If the server determines that the client should attempt the upload, it will return a 201 Created response, with an empty body, and a Location header pointing to the URL that the file itself should be uploaded to.

At this point, the status of the session should show the filename, with the above url included in it.

Upload Data

To upload the file, a client has two choices, they may upload the file as either a single chunk, or as multiple chunks. Either option is acceptable, but it is recommended that most clients should choose to upload each file as a single chunk as that requires fewer requests and typically has better performance.

However for particularly large files, uploading within a single request may result in timeouts, so larger files may need to be uploaded in multiple chunks.

In either case, the client must generate a unique token (or nonce) for each upload attempt for a file, and MUST include that token in each request in the Upload-Token header. The Upload-Token is a binary blob encoded using base64 surrounded by a : on either side. Clients SHOULD use at least 32 bytes of cryptographically random data. You can generate it using the following:

import base64
import secrets

header = ":" + base64.b64encode(secrets.token_bytes(32)).decode() + ":"

The one time that it is permissible to omit the Upload-Token from an upload request is when a client wishes to opt out of the resumable or chunked file upload feature completely. In that case, they MAY omit the Upload-Token, and the file must be successfully uploaded in a single HTTP request, and if it fails, the entire file must be resent in another single HTTP request.

To upload in a single chunk, a client sends a POST request to the URL from the session response for that filename. The client MUST include a Content-Length header that is equal to the size of the file in bytes, and this MUST match the size given in the original session creation.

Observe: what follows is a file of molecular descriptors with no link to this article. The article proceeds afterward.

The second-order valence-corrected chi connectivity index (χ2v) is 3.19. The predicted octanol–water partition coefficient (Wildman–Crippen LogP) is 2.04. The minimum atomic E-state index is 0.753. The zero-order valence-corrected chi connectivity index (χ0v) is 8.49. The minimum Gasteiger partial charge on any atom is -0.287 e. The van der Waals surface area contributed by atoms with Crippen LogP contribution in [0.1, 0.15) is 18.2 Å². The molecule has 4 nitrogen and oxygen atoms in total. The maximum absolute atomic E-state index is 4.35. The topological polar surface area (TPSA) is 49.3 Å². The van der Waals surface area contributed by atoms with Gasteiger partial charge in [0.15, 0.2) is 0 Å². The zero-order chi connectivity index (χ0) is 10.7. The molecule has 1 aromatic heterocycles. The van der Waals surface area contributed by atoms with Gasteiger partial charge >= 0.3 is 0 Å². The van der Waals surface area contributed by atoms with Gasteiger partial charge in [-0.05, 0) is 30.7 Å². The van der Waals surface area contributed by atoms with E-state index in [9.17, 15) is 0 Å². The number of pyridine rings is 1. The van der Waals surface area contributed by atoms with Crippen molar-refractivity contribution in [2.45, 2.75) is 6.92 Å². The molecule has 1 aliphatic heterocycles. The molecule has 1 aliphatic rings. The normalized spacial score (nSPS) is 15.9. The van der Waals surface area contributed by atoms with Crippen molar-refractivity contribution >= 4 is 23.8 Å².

As an example, if uploading a 100,000 byte file, you would send headers like:

Content-Length: 100000
Upload-Token: :nYuc7Lg2/Lv9S4EYoT9WE6nwFZgN/TcUXyk9wtwoABg=:

If the upload completes successfully, the server MUST respond with a 201 Created status. At this point this file MUST not be present in the repository, but merely staged until the upload session has completed.

To upload in multiple chunks, a client sends multiple POST requests to the same URL as before, one for each chunk.

This time however, the Content-Length is equal to the size, in bytes, of the chunk that they are sending. In addition, the client MUST include a Upload-Offset header which indicates a byte offset that the content included in this request starts at and a Upload-Incomplete header set to 1.

As an example, if uploading a 100,000 byte file in 1000 byte chunks, and this chunk represents bytes 1001 through 2000, you would send headers like:

Content-Length: 1000
Upload-Token: :nYuc7Lg2/Lv9S4EYoT9WE6nwFZgN/TcUXyk9wtwoABg=:
Upload-Offset: 1001
Upload-Incomplete: 1

However, the final chunk of data omits the Upload-Incomplete header, since at that point the upload is no longer incomplete.

For each successful chunk, the server MUST respond with a 202 Accepted header, except for the final chunk, which MUST be a 201 Created.

The following constraints are placed on uploads regardless of whether they are single chunk or multiple chunks: